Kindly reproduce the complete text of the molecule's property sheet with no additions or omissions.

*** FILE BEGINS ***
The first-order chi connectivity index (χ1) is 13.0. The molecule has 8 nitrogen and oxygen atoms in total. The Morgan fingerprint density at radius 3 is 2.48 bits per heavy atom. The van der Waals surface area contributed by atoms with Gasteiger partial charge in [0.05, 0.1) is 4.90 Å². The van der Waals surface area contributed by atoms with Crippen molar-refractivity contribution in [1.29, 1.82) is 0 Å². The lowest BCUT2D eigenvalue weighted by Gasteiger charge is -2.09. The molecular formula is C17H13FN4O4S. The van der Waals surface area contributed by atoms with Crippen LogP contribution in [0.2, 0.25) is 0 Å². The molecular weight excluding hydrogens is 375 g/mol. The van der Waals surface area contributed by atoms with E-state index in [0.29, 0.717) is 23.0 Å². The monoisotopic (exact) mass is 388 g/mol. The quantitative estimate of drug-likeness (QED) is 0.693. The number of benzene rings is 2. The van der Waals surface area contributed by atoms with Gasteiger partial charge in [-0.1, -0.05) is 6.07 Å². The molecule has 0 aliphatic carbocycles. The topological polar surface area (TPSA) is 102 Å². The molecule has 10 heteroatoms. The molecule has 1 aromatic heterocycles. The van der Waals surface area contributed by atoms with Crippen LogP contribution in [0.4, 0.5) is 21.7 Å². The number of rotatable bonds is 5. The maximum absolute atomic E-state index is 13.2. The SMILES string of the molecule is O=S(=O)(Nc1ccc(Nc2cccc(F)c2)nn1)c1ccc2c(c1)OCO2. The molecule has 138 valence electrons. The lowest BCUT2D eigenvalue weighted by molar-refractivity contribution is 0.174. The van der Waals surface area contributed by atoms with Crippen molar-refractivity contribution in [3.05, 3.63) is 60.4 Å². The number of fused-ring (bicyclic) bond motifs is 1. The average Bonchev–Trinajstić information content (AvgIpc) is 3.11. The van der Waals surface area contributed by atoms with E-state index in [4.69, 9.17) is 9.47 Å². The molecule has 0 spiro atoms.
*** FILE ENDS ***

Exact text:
The first-order chi connectivity index (χ1) is 13.0. The molecule has 8 nitrogen and oxygen atoms in total. The Morgan fingerprint density at radius 3 is 2.48 bits per heavy atom. The van der Waals surface area contributed by atoms with Gasteiger partial charge in [0.05, 0.1) is 4.90 Å². The van der Waals surface area contributed by atoms with Crippen molar-refractivity contribution in [1.29, 1.82) is 0 Å². The lowest BCUT2D eigenvalue weighted by Gasteiger charge is -2.09. The molecular formula is C17H13FN4O4S. The van der Waals surface area contributed by atoms with Crippen LogP contribution in [0.2, 0.25) is 0 Å². The molecular weight excluding hydrogens is 375 g/mol. The van der Waals surface area contributed by atoms with E-state index in [0.29, 0.717) is 23.0 Å². The monoisotopic (exact) mass is 388 g/mol. The quantitative estimate of drug-likeness (QED) is 0.693. The number of benzene rings is 2. The van der Waals surface area contributed by atoms with Gasteiger partial charge in [-0.1, -0.05) is 6.07 Å². The molecule has 0 aliphatic carbocycles. The topological polar surface area (TPSA) is 102 Å². The molecule has 10 heteroatoms. The molecule has 1 aromatic heterocycles. The van der Waals surface area contributed by atoms with Crippen LogP contribution in [0.4, 0.5) is 21.7 Å². The number of rotatable bonds is 5. The maximum absolute atomic E-state index is 13.2. The SMILES string of the molecule is O=S(=O)(Nc1ccc(Nc2cccc(F)c2)nn1)c1ccc2c(c1)OCO2. The molecule has 138 valence electrons. The lowest BCUT2D eigenvalue weighted by molar-refractivity contribution is 0.174. The van der Waals surface area contributed by atoms with Crippen molar-refractivity contribution in [3.05, 3.63) is 60.4 Å². The number of fused-ring (bicyclic) bond motifs is 1. The average Bonchev–Trinajstić information content (AvgIpc) is 3.11. The van der Waals surface area contributed by atoms with E-state index in [4.69, 9.17) is 9.47 Å². The molecule has 0 spiro atoms.